‘Staggering’ £2million spent on gagging former staff at Devon County Council

PUBLISHED: 12:54 30 November 2018 | UPDATED: 15:51 30 November 2018

Compromise agreements include confidentiality clauses which prevent employees from talking publicly or to the press about their reasons for leaving or the circumstances under which they left.. Picture: Alex Walton

Compromise agreements include confidentiality clauses which prevent employees from talking publicly or to the press about their reasons for leaving or the circumstances under which they left.. Picture: Alex Walton

Archant

Almost £2million has been spent on agreements gagging former staff members over the last five years by Devon County Council.

The figures released by Devon County Council after a Freedom of Information Request. DCC.The figures released by Devon County Council after a Freedom of Information Request. DCC.

A Freedom of Information Request submitted by the Exmouth Journal has revealed between 2013 and 2017 the council (DCC) spent £1,965,370 on 145 separate settlement agreements, often referred to as gagging orders.

The confidentiality clauses in these agreements are usually agreed when an employee leaves an organisation due to a disagreement, workplace issue or redundancy.

None of the settlement agreements into which DCC entered in the last five years were for staff being made redundant.

Employees are asked to sign a compromise agreement which waives their right to legal action, for example claiming unfair dismissal at an employment tribunal.

County Hall in Exeter, the home of Devon County Council.County Hall in Exeter, the home of Devon County Council.

These compromise agreements include confidentiality clauses which prevent employees from talking publicly or to the press about their reasons for leaving or the circumstances under which they left.

Employees exchange their legal rights and rights to talk publicly about their dismissal in exchange for lump sums.

A spokesman for Devon County Council said: “We do not use ‘gagging orders’ and would never seek to prevent employees or former employees from exposing unacceptable behaviour, whistleblowing, reporting a crime, talking to a regulator, or disclosing information as required by law.

“Settlement agreements which are entered into voluntarily by both sides are always a last resort and can offer a cost-effective way to resolve unreconcilable employment disputes which could otherwise lead to more time-consuming and expensive legal processes.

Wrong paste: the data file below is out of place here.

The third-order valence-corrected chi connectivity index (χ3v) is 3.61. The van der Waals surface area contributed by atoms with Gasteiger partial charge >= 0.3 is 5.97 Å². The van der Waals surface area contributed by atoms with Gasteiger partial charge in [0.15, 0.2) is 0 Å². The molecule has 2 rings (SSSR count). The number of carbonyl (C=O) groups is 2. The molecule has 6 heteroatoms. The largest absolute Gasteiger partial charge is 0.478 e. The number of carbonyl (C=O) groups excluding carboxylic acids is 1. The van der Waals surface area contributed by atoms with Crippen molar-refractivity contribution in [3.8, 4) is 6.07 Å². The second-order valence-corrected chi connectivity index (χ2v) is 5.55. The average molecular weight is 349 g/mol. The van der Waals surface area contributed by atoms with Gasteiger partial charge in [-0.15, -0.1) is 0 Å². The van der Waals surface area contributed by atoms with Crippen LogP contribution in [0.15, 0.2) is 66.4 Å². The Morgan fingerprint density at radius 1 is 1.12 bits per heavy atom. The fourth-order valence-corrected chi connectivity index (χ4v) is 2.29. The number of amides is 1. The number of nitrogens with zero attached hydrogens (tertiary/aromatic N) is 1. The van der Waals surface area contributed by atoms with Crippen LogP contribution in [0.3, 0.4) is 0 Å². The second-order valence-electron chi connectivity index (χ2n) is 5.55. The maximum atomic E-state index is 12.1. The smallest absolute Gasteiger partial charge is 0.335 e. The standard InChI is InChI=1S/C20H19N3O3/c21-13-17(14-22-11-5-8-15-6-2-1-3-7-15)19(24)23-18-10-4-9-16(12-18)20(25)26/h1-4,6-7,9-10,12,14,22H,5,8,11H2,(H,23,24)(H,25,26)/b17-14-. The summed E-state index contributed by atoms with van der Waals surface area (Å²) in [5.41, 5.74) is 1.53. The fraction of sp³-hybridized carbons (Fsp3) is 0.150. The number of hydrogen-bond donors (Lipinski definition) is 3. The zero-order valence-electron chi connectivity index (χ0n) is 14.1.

“No settlement agreement has ever been made in order to prevent a person from disclosing sexual harassment or assault. Our acceptable behaviour policy actively encourages people to disclose such information without prejudice or fear of reprisal. We also have a very clear and open ‘whistleblowing’ policy that enables employees or former employees to come forward with information that they would otherwise feel uncomfortable providing.”

READ MORE: East Devon councillors demand answers on £205,000 gagging orders

Leader of the opposition and Liberal Democrat group leader Alan Connett said he was shocked by the amount of money spent by the council on ‘secret deals’.

“Congratulations to the Exmouth Journal and Archant on uncovering the near £2 million in secret payments made by Devon County Council,” he said.

“I am shocked by the amount of money that has been spent in secret deals and not, to my knowledge, disclosed to councillors in any of the financial reports.

“The very existence of these ‘gagging orders’ suggests the payments were not payments for straightforward redundancies. The county council says it’s predicting a near £9 million overspend this year because of the huge pressures in running care services for vulnerable children and adults and cuts in Government funding.

“Now we find almost £2million is spent in secret deals. What are residents to make of that?”

Cabinet member and Conservative councillor for Sidmouth Stuart Hughes said: “The county council is very strong on its policies that invite and allow people to speak out about unacceptable behaviour, so the suggestion that it uses ‘gagging orders’ is misleading.

“Settlement agreements are not ‘gagging orders’, and the council’s use of settlement agreements as a last resort in resolving some employment disputes is totally in line with law and national guidance.”

Frank Biederman, leader of the Independent Group at DCC, said the figure was ‘staggering, especially when you consider the cuts to front line services, that impact on our most vulnerable residents’.

Cllr Biederman has committed to raising questions about the agreements at the next full council meeting, ‘to understand better why this is happening, as a public body, we clearly should not have anything to hide’.

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